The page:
' Baer could not recall the price of coal
>»er tofc for mining. He said the cost
.varied from month to month and year
"lo year, but had been higher since the
strike commission decision thtan before
that time. Meanwhile bituminous prices
.had decreased, he said, and anthracite
"prices had been reduced to meet them.
-Farmer President Walter of the Le
high Valley Coal Company was called
'to the stand. Walter said he was pres
ident of the Lehigh Valley Coal Com
pany while he was president of the rail
road company. For tidewater coal the
railroad paid the coal company from 50
*to €5 per cent of tidewater prices. The
coal companies* production cost was on
a basis of CO per cent to the miner and
40' per cent to the company, the witness
fcaid. and in 1901 the proportion was
changed to €5 and Z7> per cent.
" Shearn sought to show i>y the wit
ness that the Lehigh Valley road re
bated to the Lehigh Valley Coal Com
*pany and practically greatly reduced
the carrying rate, but Walter's memory
•was a blank as to details. He made
the assertion that the coal company
paid the published tariff rates. Shearn
asked if it was not true that if the
published rates were paid the Lehigh
Valley Coal Company would lose mon
?y. - Walter answered affirmatively and
said that the coal company borrowed
from the railroad company.
•' Baer was recalled late in the after
• noon.
/.''On a four per cent basis the Read
*ing ought to make f 5,000.000 a year."
said Baer. "and until it does reach that
•figtfie I will not agree that the price
' of coal is too high."
He said in answer to Commissioner
Prouty that reduction in freight tariff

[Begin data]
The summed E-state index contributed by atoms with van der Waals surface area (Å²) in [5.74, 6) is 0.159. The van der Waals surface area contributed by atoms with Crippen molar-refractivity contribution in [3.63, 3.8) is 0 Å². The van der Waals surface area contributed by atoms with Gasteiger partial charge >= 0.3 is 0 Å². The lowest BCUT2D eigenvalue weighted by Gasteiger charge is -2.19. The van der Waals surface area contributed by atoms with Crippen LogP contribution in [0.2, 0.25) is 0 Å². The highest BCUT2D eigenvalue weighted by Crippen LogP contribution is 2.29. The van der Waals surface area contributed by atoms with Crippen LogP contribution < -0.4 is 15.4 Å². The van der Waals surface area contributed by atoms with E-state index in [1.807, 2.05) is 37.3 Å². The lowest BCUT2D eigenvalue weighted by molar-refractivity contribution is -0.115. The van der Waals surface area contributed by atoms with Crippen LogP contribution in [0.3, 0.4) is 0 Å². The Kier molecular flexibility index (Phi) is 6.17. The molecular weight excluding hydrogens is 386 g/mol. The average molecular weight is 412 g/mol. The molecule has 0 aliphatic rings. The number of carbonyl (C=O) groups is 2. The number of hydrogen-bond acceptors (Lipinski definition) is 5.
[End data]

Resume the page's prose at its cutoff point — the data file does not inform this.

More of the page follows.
would not necessarily mean lower
prir-es for coal to the consumer if the
operators thought they should get mere
for their product. The allegation that
the carriers purposelv tied up coal
ttaffic in winter or failed to furnish
cars to collieries has no foundation in
.fact, said Baer. There was freight
<-nncestic-n last winter to a degree not
known ir. many years and it was due
to physical conditions.
He continued:
Eaer was asked to produce the con
tracts between the Temple Iron Com
pany and Simpson & Watkins of
Scranton. Pa., dated February 27. 1895.
This* the witness did. together with cop
ios of other contracts. The copies were
Jiled as evidence.
In its decision the Supreme Court di
xected that E. B. Thomas, president of
the Lehigh Valley Company, and W. H.
Truetdale Df the Delaware and Lacka
\va::na answer questions regarding the
fixing of coal rate? at tidewater, trans
portation to tidewater and the manner
ot preparing price circulars. The deci
sion also compels the Temple Iron Com
pany and other operating companies to
produce in open court their contracts
with the carriers.
NEW YORK. May 24.— The Interstate
Commerce Commission to-day renewed
ite inquiry into the anthracite coal
trade based on the complaint of W. R.
H caret against the Philadelphia and
Reading Railroad Company and other
teal carriers, which was continued from
laet September. The first witness called
\\as President Baer of the Philadelphia
and Heading.
On AiTil 4 the Supreme Court of the
United States decided that Hearst's at
torney, Clarence J. Shearn, had the
right to demand answers to his ques
tions relating to the contracts between
the railroads and the operators, by
which contracts it is alleged the coal
trust will be established as a fact and
will be proved to exist in violation of
the Sherman anti-tru?t law.
Kuroki Will. Advance to the
Attack When Sufficiently
Reinforced.
Two Transport Columns Fall
Into the Hands of Keii
nenkampff.
1 General Kuropatkin, after inspecting
the defenses of Liaoyang, advised
Viceroy Alexieff to retreat to Harbin.
NEW YORK, May 24.— The World
publishes the following from Shanghai:
Chinese report that there has 'been an
engagement ' near, Newchwang, which
ended with the Russians fleeing and
abandoning fifty guns.
The . Russians are concentrating to
the rear of Port Arthur and are greatly
strengthening their defenses.
SLAV DISASTER REPORTED.
Chinese Tell or Russian Flight and
Loss of Fifty Guns.
Chief Executive Champions
Athletics as a Feature
of Modern School Life
officer, who was a prisoner here, com
mitted suicide to-day, according to
the ancient Japanese custom, by dis
emboweling himself. He was the son
of the commander of an' army corps.
Additional details of the fight at
Wangchiatun, near Takushan, on
May 20. indicate that the squadron of
Cossacks was almost annihilated by
the Japanese infantry, which sur-.
rounded and completely routed >the